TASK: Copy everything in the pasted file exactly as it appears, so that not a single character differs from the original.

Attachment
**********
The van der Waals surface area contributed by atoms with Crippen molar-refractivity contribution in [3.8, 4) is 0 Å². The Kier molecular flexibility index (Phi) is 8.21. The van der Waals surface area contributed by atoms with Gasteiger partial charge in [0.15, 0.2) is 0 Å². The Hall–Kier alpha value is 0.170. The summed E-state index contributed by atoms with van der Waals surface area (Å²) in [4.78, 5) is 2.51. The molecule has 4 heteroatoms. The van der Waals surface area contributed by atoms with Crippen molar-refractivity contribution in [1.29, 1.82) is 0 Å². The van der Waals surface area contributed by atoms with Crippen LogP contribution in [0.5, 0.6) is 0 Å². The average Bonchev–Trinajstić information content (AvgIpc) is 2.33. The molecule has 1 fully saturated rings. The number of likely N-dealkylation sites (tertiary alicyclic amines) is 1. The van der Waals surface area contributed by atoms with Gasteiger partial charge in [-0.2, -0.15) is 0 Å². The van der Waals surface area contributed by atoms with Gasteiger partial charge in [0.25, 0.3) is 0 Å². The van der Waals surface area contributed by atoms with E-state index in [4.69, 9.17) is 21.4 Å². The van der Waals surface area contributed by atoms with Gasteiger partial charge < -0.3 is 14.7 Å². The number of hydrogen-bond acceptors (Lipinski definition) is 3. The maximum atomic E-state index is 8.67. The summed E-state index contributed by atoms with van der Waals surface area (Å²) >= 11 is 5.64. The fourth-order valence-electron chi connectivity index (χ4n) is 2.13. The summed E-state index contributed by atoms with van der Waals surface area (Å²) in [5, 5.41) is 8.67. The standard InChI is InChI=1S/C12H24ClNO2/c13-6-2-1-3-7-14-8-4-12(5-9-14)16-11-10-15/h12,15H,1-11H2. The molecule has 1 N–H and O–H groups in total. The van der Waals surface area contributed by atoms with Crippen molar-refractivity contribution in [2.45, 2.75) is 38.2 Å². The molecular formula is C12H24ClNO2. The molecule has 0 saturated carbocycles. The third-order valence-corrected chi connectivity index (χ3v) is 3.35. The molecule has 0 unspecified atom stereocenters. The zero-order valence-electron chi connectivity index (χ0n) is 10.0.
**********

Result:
The van der Waals surface area contributed by atoms with Crippen molar-refractivity contribution in [3.8, 4) is 0 Å². The Kier molecular flexibility index (Phi) is 8.21. The van der Waals surface area contributed by atoms with Gasteiger partial charge in [0.15, 0.2) is 0 Å². The Hall–Kier alpha value is 0.170. The summed E-state index contributed by atoms with van der Waals surface area (Å²) in [4.78, 5) is 2.51. The molecule has 4 heteroatoms. The van der Waals surface area contributed by atoms with Crippen molar-refractivity contribution in [1.29, 1.82) is 0 Å². The van der Waals surface area contributed by atoms with Crippen LogP contribution in [0.5, 0.6) is 0 Å². The average Bonchev–Trinajstić information content (AvgIpc) is 2.33. The molecule has 1 fully saturated rings. The number of likely N-dealkylation sites (tertiary alicyclic amines) is 1. The van der Waals surface area contributed by atoms with Gasteiger partial charge in [-0.2, -0.15) is 0 Å². The van der Waals surface area contributed by atoms with Gasteiger partial charge in [0.25, 0.3) is 0 Å². The van der Waals surface area contributed by atoms with E-state index in [4.69, 9.17) is 21.4 Å². The van der Waals surface area contributed by atoms with Gasteiger partial charge < -0.3 is 14.7 Å². The number of hydrogen-bond acceptors (Lipinski definition) is 3. The maximum atomic E-state index is 8.67. The summed E-state index contributed by atoms with van der Waals surface area (Å²) >= 11 is 5.64. The fourth-order valence-electron chi connectivity index (χ4n) is 2.13. The summed E-state index contributed by atoms with van der Waals surface area (Å²) in [5, 5.41) is 8.67. The standard InChI is InChI=1S/C12H24ClNO2/c13-6-2-1-3-7-14-8-4-12(5-9-14)16-11-10-15/h12,15H,1-11H2. The molecule has 1 N–H and O–H groups in total. The van der Waals surface area contributed by atoms with Crippen molar-refractivity contribution in [2.45, 2.75) is 38.2 Å². The molecular formula is C12H24ClNO2. The molecule has 0 saturated carbocycles. The third-order valence-corrected chi connectivity index (χ3v) is 3.35. The molecule has 0 unspecified atom stereocenters. The zero-order valence-electron chi connectivity index (χ0n) is 10.0.